Nazareth: Castroneves fends off Hornish

The misfortune of others wasn't part of Helio Castroneves' plan, but his run for the IRL IndyCar Series championship received a powerful assist with a snap and a crash Sunday afternoon. Castroneves held off a tenacious charge by Sam Hornish Jr. to win the Firestone Indy 225 at Nazareth Speedway.

Nazareth: Castroneves fends off Hornish

More significantly, Castroneves took control of the series points lead - assuming a 25-point cushion with three races left in the season - after bad luck stuck Scott Dixon and Tony Kanaan.

"You never know when you're on top," Castroneves said. "It's like the stock market. Sometimes it's up there and sometimes it's down. It ain't over until the fat lady sings. We have to keep working hard and stay focused."

Hornish was all over Castroneves' rear wing during the final lap, trying all angles to get around. He never could, and Castroneves recorded his second win in the past three IRL IndyCar Series races.

"He was coming from both sides," Castroneves said. "Running IROC helped me today. When you run IROC, you have to watch your mirrors constantly. That's what I was doing today. A lot of things were going on. Thank God I had enough experience to be able to get there and save my position."

Kanaan came in to the race with an eight-point lead over Castroneves. The Andretti Green Racing driver left 32 points behind Castroneves after Tomas Scheckter rear-ended Kanaan's car when Kanaan checked to avoid Castroneves and Kenny Brack midway through the race.

Dixon dropped even further back after his car encountered half-shaft problems early in the race. He dropped out after 155 laps and finished 16th, pushing him 42 points behind Castroneves and leaving Dixon wondering if he was destined to lose the title. "It just doesn't seem like we are meant to win the championship," he said.

Somehow, it seems like Castroneves is. He has gained one position in the standings in each of the past three races, jumping from fourth to first.

"We got a break," Castroneves said. "It was fortunate for me and unfortunate for the other guys. At the beginning of the year, I was in a slump but I was always right there. Finally, the breaks are coming to me."

As Hornish closed rapidly on the final lap, his engine missed briefly, possibly a result of low fuel. "About three-quarters of the way down the backstraight, it started missing," Hornish said. "The fuel light came on. We stretched it as far as we could."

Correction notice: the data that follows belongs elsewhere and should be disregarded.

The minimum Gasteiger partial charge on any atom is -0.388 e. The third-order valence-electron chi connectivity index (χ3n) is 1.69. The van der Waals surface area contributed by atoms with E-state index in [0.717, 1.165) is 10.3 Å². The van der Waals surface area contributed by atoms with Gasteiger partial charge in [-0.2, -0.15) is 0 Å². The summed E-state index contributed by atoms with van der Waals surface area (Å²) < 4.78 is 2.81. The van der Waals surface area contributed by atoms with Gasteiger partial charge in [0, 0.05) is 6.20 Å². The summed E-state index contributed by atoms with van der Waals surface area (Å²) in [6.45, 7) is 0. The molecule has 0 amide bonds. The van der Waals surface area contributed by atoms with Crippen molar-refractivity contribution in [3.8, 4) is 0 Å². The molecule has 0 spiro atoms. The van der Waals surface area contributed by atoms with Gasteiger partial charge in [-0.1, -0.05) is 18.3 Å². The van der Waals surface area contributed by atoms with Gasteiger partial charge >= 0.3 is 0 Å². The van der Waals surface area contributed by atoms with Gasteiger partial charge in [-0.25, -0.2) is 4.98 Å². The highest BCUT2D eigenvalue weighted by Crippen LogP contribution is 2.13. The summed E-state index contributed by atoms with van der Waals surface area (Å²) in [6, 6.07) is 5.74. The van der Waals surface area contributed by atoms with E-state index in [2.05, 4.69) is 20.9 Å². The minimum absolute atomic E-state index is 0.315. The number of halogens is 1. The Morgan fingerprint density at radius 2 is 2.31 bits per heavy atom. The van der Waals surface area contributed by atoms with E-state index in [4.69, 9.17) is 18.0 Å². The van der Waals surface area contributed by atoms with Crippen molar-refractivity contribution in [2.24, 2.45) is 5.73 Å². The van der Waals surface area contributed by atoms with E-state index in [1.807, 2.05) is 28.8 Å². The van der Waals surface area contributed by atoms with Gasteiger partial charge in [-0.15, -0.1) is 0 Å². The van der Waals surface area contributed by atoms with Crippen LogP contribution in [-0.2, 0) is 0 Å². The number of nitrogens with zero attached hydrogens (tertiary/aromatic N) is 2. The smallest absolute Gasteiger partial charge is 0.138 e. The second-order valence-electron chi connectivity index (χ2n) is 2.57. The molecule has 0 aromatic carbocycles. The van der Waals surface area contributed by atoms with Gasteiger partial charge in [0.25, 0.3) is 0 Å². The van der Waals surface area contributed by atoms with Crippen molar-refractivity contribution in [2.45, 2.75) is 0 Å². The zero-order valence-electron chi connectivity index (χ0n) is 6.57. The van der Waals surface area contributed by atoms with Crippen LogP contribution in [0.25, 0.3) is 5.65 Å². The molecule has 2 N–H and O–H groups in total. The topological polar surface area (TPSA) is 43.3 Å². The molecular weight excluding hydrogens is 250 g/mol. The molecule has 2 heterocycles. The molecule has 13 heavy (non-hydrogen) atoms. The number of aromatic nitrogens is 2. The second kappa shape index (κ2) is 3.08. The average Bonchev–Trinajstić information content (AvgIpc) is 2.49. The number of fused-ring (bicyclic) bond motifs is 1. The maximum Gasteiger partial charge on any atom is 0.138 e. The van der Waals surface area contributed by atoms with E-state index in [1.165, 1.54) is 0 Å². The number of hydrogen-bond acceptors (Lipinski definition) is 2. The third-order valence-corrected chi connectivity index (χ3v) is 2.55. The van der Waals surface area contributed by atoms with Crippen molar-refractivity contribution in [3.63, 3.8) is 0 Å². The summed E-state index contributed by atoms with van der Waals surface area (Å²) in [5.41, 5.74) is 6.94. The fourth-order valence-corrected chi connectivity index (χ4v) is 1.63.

While Castroneves used much of the narrow, 60-foot track to defend his lead, Hornish couldn't find a place to pass. At times, Castroneves weaved across the width of the backstretch in an effort to keep Hornish from finding a way around. When asked if he thought he'd been blocked, Hornish left it to the authorities.

"I'll leave that up to (IRL vice president of operations) Brian Barnhart," Hornish said. "He's the one who officiates these races. If he thinks that was a block, then he'll do something about it."

When asked if he thought Castroneves was blocking, Hornish smiled. "Hey, I just drive the race car," he said.

The question of Castroneves overprotecting his position didn't end there. When told it appeared as if Castroneves had blocked Hornish on a couple of occasions, Castroneves quipped, "Just a couple?"

"I never intended to try to do that," Castroneves said. "In this series, you have a bunch of people watching what you're doing. I was trying to pass the guys in front of me as well. Nobody wanted to give up easy."

With Castroneves and Hornish battling for the lead, Bryan Herta quietly finished third, his best finish since winning at Kansas Speedway in July. "The only problem for me was a misfire at the start," Herta said. "I lost three spots in one lap, but it cleaned up. From then on, I tried, but I didn't really have the ability to pass many cars."

Gil de Ferran finished fourth - his 10th consecutive top-10 finish - and moved into second in points, 25 behind his Marlboro Team Penske team-mate.

"This was one of the most difficult races I've had in a long time," said de Ferran, who battled oversteer throughout the race. "I was just trying to survive out there."

De Ferran's team-mate, however, was the one climbing the fence after the race, weary from fighting with Hornish through the final laps. "When you have Sam Hornish right behind you and you're trying to save fuel and keep your position, it's a little tough," said Castroneves, tongue firmly in cheek.

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